As Bush continues to insist the US is bringing peace and freedom to
Iraq, his latest plan to quell the insurgency spends billions more to
stem the use of improvised explosive devices.


As Congress jacks up the rates students and their parents are paying for college loans, the consequences are already being felt by young people whose ability to have a child or own a house is limited by debt.

It's no surprise to learn that oil companies are underpaying royalties for drilling on public land, or projecting profits in the billions. The battle for energy regulation was lost a long time ago.

Bush's low approval rating is irrelevant, considering who is still on his side.


John Bolton's grandstanding vote today opposing the establishment of a UN Human Rights Council might please hard-core isolationists. But no one else.

As the House considers two bills to regulate political speech on the Internet, the liberal Daily Kos and conservative Red State blogs are bedfellows, supporting a flawed GOP-sponsored bill that opens the door for soft money to buy political ads online.

During the run-up to the Iraq War, the nation's leading print and broadcast media could have saved lives if they questioned the Administration's pronouncements. Instead, they were an echo chamber for the White House.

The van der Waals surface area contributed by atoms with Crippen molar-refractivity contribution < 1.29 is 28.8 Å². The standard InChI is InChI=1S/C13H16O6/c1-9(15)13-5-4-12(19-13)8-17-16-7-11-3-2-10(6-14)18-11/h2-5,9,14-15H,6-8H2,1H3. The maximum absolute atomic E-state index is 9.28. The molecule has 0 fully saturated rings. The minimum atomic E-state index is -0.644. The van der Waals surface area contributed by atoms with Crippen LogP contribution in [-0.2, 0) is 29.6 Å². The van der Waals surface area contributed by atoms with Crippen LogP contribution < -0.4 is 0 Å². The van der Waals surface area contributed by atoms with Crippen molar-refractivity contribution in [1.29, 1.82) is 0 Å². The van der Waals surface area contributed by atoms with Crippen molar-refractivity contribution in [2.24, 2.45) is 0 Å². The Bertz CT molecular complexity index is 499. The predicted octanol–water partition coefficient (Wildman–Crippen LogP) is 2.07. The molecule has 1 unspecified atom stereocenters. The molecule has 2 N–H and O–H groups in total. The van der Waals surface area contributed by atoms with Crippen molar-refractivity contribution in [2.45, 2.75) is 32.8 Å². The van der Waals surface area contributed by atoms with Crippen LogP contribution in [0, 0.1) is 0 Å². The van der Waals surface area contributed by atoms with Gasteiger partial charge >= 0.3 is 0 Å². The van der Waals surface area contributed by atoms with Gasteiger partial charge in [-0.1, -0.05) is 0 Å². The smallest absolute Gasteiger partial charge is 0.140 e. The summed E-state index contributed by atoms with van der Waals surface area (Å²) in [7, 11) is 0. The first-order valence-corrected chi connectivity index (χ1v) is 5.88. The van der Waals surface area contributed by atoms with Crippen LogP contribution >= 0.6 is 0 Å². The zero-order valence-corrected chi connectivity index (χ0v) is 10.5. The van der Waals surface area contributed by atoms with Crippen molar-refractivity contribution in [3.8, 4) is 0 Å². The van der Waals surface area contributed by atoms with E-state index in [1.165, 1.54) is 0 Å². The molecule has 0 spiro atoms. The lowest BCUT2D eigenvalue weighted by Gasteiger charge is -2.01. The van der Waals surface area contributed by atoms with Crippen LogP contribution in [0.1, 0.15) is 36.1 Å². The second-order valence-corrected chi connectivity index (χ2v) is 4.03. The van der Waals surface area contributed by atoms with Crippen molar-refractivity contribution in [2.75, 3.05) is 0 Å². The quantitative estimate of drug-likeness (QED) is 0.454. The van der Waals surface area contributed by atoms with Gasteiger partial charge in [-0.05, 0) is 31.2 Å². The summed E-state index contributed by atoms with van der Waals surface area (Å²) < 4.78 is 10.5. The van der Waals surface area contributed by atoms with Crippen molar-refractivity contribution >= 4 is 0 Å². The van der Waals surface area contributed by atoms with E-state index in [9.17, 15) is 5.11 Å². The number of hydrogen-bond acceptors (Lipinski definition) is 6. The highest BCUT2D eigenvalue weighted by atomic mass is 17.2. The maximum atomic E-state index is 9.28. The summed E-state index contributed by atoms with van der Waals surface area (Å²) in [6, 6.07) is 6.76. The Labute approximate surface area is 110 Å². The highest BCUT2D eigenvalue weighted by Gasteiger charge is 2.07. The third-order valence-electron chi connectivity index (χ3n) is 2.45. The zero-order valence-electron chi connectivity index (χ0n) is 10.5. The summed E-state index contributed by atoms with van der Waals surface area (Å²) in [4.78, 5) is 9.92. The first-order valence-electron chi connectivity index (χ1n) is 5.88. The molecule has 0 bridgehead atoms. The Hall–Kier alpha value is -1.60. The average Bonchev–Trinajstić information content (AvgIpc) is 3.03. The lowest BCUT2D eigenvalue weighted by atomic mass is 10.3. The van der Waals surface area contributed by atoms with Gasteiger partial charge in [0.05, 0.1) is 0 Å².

The detainment of two actors from The Road to Guantánamo reveals a legal apparatus that is no longer able to distinguish between real and invented threats.

Despite recent press visits, the building of bases in Iraq has not come under much scrutiny. If Congress and opposition Democrats continue to ignore the issue, there will be no withdrawal from Iraq.

Eight months ahead of the 2006 midterm vote, Democrats are either ignoring Iraq or supporting the war while criticizing Bush's prosecution of it. But it's not too late to mount a strong opposition.

Despite Bush's feel-good rhetoric, the United States has done little to help Afghanistan, leaving the impression of abandonment. Meanwhile, European troops work hard to build bridges to the locals.

In the first installment of a new series called Photo Nation, a young soldier from Missouri recounts the ambush of his unit in Iraq.

Books & the Arts


Thank You for Smoking praises the professional hucksters of the cigarette companies, and Duck Season is a road movie in which the scenery doesn't change.


In his captivating new book Absolute Convictions, Eyal Press explores the links between his hometown's post-Vietnam decline and its emergence as a battlefield in the national crusade against abortion.


In The Power of Movies, Colin McGinn asserts that films are the medium best suited to imitate the workings of the dreaming mind.


Taylor Branch concludes his staggering trilogy of the civil rights era with At Canaan's Edge, a relentlessly detailed narrative of Martin Luther King's desperate struggle to save the movement.